Jump to Main Content
Differences in drought resistance in nine North American hybrid poplars
- Arshad, M., Biswas, K., Bisgrove, S., Schroeder, W. R., Thomas, B. R., Mansfield, S. D., Mattsson, J., Plant, A.
- Trees 2019 v.33 no.4 pp. 1111-1128
- Populus, abscisic acid, agroforestry, carbon sequestration, clones, drought, drought tolerance, feedstocks, gene expression, gene expression regulation, genes, messenger RNA, physiological response, physiological state, prairies, pulp and paper industry, water stress, North America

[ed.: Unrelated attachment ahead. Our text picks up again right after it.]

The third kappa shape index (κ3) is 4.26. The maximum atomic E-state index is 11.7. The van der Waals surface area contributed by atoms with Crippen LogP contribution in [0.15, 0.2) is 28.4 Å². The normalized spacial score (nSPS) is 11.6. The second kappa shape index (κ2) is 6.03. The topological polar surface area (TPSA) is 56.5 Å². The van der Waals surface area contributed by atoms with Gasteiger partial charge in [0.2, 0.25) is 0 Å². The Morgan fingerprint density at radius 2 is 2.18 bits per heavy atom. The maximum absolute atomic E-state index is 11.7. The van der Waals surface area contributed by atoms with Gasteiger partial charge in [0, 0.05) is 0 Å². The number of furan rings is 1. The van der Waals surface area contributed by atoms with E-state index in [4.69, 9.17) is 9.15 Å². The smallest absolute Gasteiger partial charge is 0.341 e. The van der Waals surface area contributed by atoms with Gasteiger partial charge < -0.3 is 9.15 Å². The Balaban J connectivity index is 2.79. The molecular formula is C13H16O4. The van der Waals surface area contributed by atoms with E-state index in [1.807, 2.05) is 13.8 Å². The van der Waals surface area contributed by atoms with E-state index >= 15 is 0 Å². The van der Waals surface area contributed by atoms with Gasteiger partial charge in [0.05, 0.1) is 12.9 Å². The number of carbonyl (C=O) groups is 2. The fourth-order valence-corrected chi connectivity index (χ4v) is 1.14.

- KEY MESSAGE: The physiological responses of nine commonly planted North-American hybrid poplars to drought was evaluated, resulting in a ranking of drought resistance. Indicator genes for drought response processes were scored for differences in expression levels in the most sensitive and resistant clones, confirming levels of drought stress and differences consistent with roles in drought resistance. Poplar hybrids are cultivated in North America for environmental applications, agroforestry, and the pulp and paper industry primarily because of their fast growth and limited nutrient requirement. For the same reasons, they have been identified as suitable species for carbon sequestration and as a potential feedstock for carbon–neutral production of energy. The clones deployed on the Canadian prairies are generally regarded as drought sensitive, which poses a problem as water availability has steadily decreased in this region over the past century and a severe water crisis has been predicted. To approach this problem, we tested nine commonly deployed North-American hybrid poplars, developed for large-scale cultivation in the Canadian prairies, for their physiological responses to drought, resulting in a ranking of drought resistance. The difference between the clones showing the most and the least response of drought stress was large, and we used these clones to further examine the differences in the expression of genes known to be up-regulated in response to drought stress. This interrogation showed significant differences in transcript abundance that largely reflected the physiological status of the tested clones, but also many genes being down rather than up-regulated in response to drought stress in the drought-tolerant clone. In particular, putative positive and negative regulators of abscisic acid signaling were expressed at levels consistent with a potential role in observed differences in drought resistance.